Eurofighter EF-2000 Typhoon S

Eurofighter EF-2000 Typhoon S (c/n GS016, 30+26 of the Luftwaffe) ‘Atlantic Tiger’, Taktisches Luftwaffengeschwader 74, Luftwaffe – 31st Tactical Air Base, Poznań-Krzesiny, September 2017.

The history of this unit of the German Air Force dates back to the very beginning of the 1960s. Exactly on 5th May 1961, Jagdgeschwader 74 (74th Fighter Wing – JG 74) was activated with newly established air base in Neuburg a.d. Donau, Bavaria as its home airfield.

Initially the unit, being the last fighter wing formed in the West Germany, was equipped with F-86K Sabre aircraft. However, as early as in 1964, its conversion to the F-104G Starfighter jets began, with the last aircraft of this type delivered to JG 74 in 1966.

In 1973, JG 74 was named after the famous German WWII fighter ace Werner Mölders. The official act was issued by the then Luftwaffe commander general Günther Rall, on 22nd November 1973, on the 32nd anniversary of Mölders´ tragic death in an aviation accident.

However – despite naming Luftwaffe wings after famous German military pilots, such as Richthofen, Boelcke and Immelmann, was a common tradition in the 1970s – to name the unit after the pilot who once served in Condor Legion during the Spanish Civil War and later took part in the Second World War serving Nazi regime, was considered definitely inappropriate. Therefore, on 11th June 2005, the aforementioned honorary name of JG 74 was finally dropped.

Regrettably, the F-104 Starfighter service with the Luftwaffe caused many issues. The aircraft, initially developed as high-altitude interceptor intended to operate in good weather conditions, turned out to be inappropiate to operate in demading role of multipurpose fighter, especially in the challenging environment of the northern Europe. As a consequence, the West German Air Force had lost 292 jets of that type (out of 916 aircraft acquired in total), and as many as 116 pilots who flew them, including several members of JG 74.

Therefore, in 1974, the unit switched to F-4F Phantom II aircraft. The F variant was in fact a downgraded version of F-4E, not able to use medium range AIM-7 Sparrow air-to-air missile, as Germany was forbidden to use that type of weapon until it regained full sovereignty in 1990. Only after that, all F-4Fs used by the Luftwaffe were upgraded to ICE standard and then equipped with AIM-120 AMRAAM missiles.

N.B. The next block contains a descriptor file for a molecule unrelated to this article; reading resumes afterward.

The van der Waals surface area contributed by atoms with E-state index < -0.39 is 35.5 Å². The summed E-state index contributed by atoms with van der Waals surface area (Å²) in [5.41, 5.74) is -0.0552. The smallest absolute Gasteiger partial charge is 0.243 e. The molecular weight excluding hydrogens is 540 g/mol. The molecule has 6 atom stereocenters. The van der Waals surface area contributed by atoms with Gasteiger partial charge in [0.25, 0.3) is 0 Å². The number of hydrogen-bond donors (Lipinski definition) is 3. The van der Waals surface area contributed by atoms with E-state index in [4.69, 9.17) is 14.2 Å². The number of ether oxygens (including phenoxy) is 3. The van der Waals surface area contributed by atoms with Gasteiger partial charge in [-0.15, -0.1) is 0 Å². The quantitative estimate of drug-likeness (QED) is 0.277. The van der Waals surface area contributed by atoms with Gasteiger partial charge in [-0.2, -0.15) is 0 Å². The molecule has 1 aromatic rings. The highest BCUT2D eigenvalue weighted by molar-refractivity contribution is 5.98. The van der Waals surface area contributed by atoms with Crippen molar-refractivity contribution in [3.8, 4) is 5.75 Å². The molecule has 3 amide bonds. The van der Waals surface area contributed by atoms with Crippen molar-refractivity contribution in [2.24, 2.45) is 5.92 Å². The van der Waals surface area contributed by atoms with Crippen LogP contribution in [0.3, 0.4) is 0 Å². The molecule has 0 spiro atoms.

The first decade of the 2000s brought further changes to the aeroplane inventory of Jagdgeschwader 74. In the summer of 2006, JG 74 became the first German unit to receive Eurofighter EF-2000 Typhoon aircraft, chosen as the successor to the Phantom in the Luftwaffe. Yet on 12th  June of the same year, the last F-4F of JG 74 made its final flight from the Neuburg air base. Nevertheless, the process of withdrawal of the Phantoms from active service with the German Air Force lasted until 2013.

The 2013 was a year of organisational changes for the unit. On 18th March, JG 74 and its constituent fighter squadrons Jagdgeschwader 741 and Jagdgeschwader 742 took over the ´Tiger Spirit´ tradition from Jagdbombergeschwader 32 – the fighter-bomber unit that was disbanded earlier in that year and was a full member of the NATO Tigers Association. Since then, JG 74 became known as ‘Bavarian Tigers’ and actively contributed to the Association. Then, on 1st October 2013, JG 74 was renamed to Taktisches Luftwaffengeschwader 74 (TakLwG 74), as a result of restructuration of the German armed forces.

Being a member of the NATO Tigers Association, the ‘Bavarian Tigers’ regularly take part in NATO Tiger Meet – the annual multinational live-fly exercise of the Alliance and partner countries held for (and by) their air force units that share a tiger theme in their emblems.

It became a custom that every year units being affiliated to the NATO Tiger Association, paint some of their aircraft in ocassional, and usually eye-catching, ´tiger liveries´. One of such examples was the Eurofighter EF-2000 Typhoon S from Taktisches Luftwaffengeschwader 74 that in 2017 had received a special paint scheme called ‘Atlantic Tiger’.

And it became all the more special because, due to internal perturbations of political nature, the Luftwaffe had not acively participated in the NATO Tiger Meet exercise that very year. Nevertheless,  the ‘Atlantic Tiger’ had appeared in Landivisiau as the guest aircraft and then could be seen at several other aviation events in Europe. One of them was the air show held at the 31st Tactical Air Base in Krzesiny near Poznań, Poland, in September of 2017, on the occasion of the Polish Air Force Day.